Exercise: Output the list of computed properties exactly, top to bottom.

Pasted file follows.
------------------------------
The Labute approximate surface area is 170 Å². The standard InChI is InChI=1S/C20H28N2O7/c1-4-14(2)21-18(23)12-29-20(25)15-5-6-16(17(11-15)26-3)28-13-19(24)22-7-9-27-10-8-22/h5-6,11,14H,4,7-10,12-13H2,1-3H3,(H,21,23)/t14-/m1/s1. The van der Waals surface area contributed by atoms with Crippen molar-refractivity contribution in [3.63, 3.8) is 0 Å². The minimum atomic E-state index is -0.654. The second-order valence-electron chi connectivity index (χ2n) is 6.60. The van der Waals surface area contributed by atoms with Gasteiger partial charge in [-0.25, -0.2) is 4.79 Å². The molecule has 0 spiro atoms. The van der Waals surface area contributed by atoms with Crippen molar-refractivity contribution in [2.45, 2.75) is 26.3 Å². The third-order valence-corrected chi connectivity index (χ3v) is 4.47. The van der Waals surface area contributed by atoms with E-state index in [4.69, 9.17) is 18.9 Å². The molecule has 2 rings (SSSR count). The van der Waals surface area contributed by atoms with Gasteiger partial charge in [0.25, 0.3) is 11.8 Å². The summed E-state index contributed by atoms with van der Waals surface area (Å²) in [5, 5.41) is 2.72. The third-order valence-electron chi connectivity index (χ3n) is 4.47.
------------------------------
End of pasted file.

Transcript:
The Labute approximate surface area is 170 Å². The standard InChI is InChI=1S/C20H28N2O7/c1-4-14(2)21-18(23)12-29-20(25)15-5-6-16(17(11-15)26-3)28-13-19(24)22-7-9-27-10-8-22/h5-6,11,14H,4,7-10,12-13H2,1-3H3,(H,21,23)/t14-/m1/s1. The van der Waals surface area contributed by atoms with Crippen molar-refractivity contribution in [3.63, 3.8) is 0 Å². The minimum atomic E-state index is -0.654. The second-order valence-electron chi connectivity index (χ2n) is 6.60. The van der Waals surface area contributed by atoms with Gasteiger partial charge in [-0.25, -0.2) is 4.79 Å². The molecule has 0 spiro atoms. The van der Waals surface area contributed by atoms with Crippen molar-refractivity contribution in [2.45, 2.75) is 26.3 Å². The third-order valence-corrected chi connectivity index (χ3v) is 4.47. The van der Waals surface area contributed by atoms with E-state index in [4.69, 9.17) is 18.9 Å². The molecule has 2 rings (SSSR count). The van der Waals surface area contributed by atoms with Gasteiger partial charge in [0.25, 0.3) is 11.8 Å². The summed E-state index contributed by atoms with van der Waals surface area (Å²) in [5, 5.41) is 2.72. The third-order valence-electron chi connectivity index (χ3n) is 4.47.